The Crest of the Commonwealth of Australia Treasury Portfolio Ministers
Picture of Wayne Swan

Wayne Swan

Deputy Prime Minister and Treasurer

3 December 2007 - 27 June 2013

6 February 2008

INTERVIEW WITH LEON DELANEY

Radio 2SM

Wednesday, 6 February 2008

SUBJECTS: Interest Rates, Inflation, Tax Cuts, Commonwealth Bank, Mitsubishi, Skills Crisis, 2020 Summit

DELANEY:

Treasurer, Wayne Swan, good morning.

TREASURER:

Good morning, Leon. How are you going?

DELANEY:

Very well, thanks. How are you?

TREASURER:

I'm pretty good.

DELANEY:

That's the way. The Reserve Bank of Australia put interest rates up yesterday, much to the disappointment of many people. Have they made the right decision to combat inflation?

TREASURER:

Well, that decision is going to hit a lot of families really hard, and of course it comes on top of something like six interest rate rises over the previous three years. But as you know, and we've discussed on many occasions, the Reserve Bank is independent and what the Reserve Bank responds to is the inflation that currently exists in the economy and unfortunately inflation in the months of October, November and December hit at 16-year high. And what the Federal Government intends to do is to tackle this problem with every lever we have available. We took ownership of this problem from day one and that's why the Prime Minister has announced his five-point plan to tackle inflation. But it took a long time to develop and it's going to take some time to deal with.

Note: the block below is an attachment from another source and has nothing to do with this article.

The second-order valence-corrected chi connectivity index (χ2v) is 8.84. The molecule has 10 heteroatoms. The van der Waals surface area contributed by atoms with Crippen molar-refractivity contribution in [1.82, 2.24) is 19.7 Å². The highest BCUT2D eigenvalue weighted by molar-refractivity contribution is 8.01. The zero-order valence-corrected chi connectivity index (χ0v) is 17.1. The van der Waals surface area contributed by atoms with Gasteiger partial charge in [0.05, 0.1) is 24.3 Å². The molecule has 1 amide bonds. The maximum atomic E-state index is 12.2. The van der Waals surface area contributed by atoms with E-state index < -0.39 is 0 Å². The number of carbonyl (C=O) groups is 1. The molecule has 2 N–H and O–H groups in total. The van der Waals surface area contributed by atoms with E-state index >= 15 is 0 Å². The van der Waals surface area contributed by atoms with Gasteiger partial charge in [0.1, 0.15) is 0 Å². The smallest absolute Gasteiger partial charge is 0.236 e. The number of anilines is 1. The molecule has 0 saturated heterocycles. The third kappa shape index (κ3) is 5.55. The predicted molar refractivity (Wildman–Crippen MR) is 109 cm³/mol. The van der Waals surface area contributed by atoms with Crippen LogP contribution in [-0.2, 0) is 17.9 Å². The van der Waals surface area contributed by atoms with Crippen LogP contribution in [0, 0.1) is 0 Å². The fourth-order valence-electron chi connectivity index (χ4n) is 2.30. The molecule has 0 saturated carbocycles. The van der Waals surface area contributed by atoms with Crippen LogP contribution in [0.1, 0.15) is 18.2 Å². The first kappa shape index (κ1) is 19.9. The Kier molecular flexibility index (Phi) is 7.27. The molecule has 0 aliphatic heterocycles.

DELANEY:

What's driving that inflation? Where's it coming from?

TREASURER:

Well, the Reserve Bank again yesterday identified capacity constraints in the economy, particularly skills shortages, and part of that is also the infrastructure bottlenecks, all of that. We think it's also very important that the Federal Government shows some lead here because the Reserve Bank identifies a strong demand in the economy and one way to cut back on public demand is for the Federal Government to make savings. We put forward something like $10 billion worth of savings during the last election campaign and we intend to cut deeply again during this Budget process.

DELANEY:

Does that mean that people will be suffering some pain as a result of this Budget, perhaps expenditure they might have expected won't be delivered?

TREASURER:

We will meet our election commitments but we believe the previous government were, frankly, spending like drunken sailors so there is scope within the Budget to cut it back. We're going to take the tough decisions. We do need to front up and tackle this inflation challenge and I think everybody in the community needs to be honest about the size and the impact of this inflation challenge. I mean, we've got the Liberal Party at the moment pretending that inflation suddenly reappeared at 9.00 am the day after the election. Well, it didn't. We've inherited this problem but we are absolutely determined to deal with it and to tackle it in the long-term interests of working families.